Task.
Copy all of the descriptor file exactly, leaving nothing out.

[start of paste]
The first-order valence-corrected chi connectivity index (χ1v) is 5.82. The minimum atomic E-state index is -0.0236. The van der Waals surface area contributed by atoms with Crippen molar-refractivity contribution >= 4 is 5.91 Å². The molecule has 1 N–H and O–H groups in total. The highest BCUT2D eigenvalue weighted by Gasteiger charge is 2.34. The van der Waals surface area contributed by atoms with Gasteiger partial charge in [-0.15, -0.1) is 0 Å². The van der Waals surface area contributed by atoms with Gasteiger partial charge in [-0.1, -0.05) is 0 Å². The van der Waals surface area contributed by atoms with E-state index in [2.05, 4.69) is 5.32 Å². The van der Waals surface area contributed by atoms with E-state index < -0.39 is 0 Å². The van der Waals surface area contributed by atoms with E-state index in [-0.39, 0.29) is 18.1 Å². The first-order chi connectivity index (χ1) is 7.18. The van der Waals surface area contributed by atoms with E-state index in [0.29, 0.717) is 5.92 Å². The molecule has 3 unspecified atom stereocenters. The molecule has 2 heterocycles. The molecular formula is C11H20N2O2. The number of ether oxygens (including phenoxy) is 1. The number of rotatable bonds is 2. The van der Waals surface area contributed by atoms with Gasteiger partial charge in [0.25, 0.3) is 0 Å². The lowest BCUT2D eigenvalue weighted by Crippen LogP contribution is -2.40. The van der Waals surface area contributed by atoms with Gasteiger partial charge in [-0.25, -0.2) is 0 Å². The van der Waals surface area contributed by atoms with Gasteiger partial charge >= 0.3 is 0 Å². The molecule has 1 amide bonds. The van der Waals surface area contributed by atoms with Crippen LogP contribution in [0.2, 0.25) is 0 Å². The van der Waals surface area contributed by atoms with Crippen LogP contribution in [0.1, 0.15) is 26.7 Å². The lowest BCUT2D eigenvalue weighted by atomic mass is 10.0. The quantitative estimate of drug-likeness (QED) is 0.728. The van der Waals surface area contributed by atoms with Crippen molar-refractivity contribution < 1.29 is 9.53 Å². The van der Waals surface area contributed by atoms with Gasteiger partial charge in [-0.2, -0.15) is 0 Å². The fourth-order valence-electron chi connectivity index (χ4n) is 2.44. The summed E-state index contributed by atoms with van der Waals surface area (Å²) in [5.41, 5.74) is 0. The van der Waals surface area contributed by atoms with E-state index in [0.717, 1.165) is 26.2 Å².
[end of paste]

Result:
The first-order valence-corrected chi connectivity index (χ1v) is 5.82. The minimum atomic E-state index is -0.0236. The van der Waals surface area contributed by atoms with Crippen molar-refractivity contribution >= 4 is 5.91 Å². The molecule has 1 N–H and O–H groups in total. The highest BCUT2D eigenvalue weighted by Gasteiger charge is 2.34. The van der Waals surface area contributed by atoms with Gasteiger partial charge in [-0.15, -0.1) is 0 Å². The van der Waals surface area contributed by atoms with Gasteiger partial charge in [-0.1, -0.05) is 0 Å². The van der Waals surface area contributed by atoms with E-state index in [2.05, 4.69) is 5.32 Å². The van der Waals surface area contributed by atoms with E-state index < -0.39 is 0 Å². The van der Waals surface area contributed by atoms with E-state index in [-0.39, 0.29) is 18.1 Å². The first-order chi connectivity index (χ1) is 7.18. The van der Waals surface area contributed by atoms with E-state index in [0.29, 0.717) is 5.92 Å². The molecule has 3 unspecified atom stereocenters. The molecule has 2 heterocycles. The molecular formula is C11H20N2O2. The number of ether oxygens (including phenoxy) is 1. The number of rotatable bonds is 2. The van der Waals surface area contributed by atoms with Gasteiger partial charge in [0.25, 0.3) is 0 Å². The lowest BCUT2D eigenvalue weighted by Crippen LogP contribution is -2.40. The van der Waals surface area contributed by atoms with Gasteiger partial charge in [-0.25, -0.2) is 0 Å². The van der Waals surface area contributed by atoms with Gasteiger partial charge >= 0.3 is 0 Å². The molecule has 1 amide bonds. The van der Waals surface area contributed by atoms with Crippen LogP contribution in [0.2, 0.25) is 0 Å². The van der Waals surface area contributed by atoms with Crippen LogP contribution in [0.1, 0.15) is 26.7 Å². The lowest BCUT2D eigenvalue weighted by atomic mass is 10.0. The quantitative estimate of drug-likeness (QED) is 0.728. The van der Waals surface area contributed by atoms with Crippen molar-refractivity contribution < 1.29 is 9.53 Å². The van der Waals surface area contributed by atoms with Gasteiger partial charge in [-0.2, -0.15) is 0 Å². The fourth-order valence-electron chi connectivity index (χ4n) is 2.44. The summed E-state index contributed by atoms with van der Waals surface area (Å²) in [5.41, 5.74) is 0. The van der Waals surface area contributed by atoms with E-state index in [0.717, 1.165) is 26.2 Å².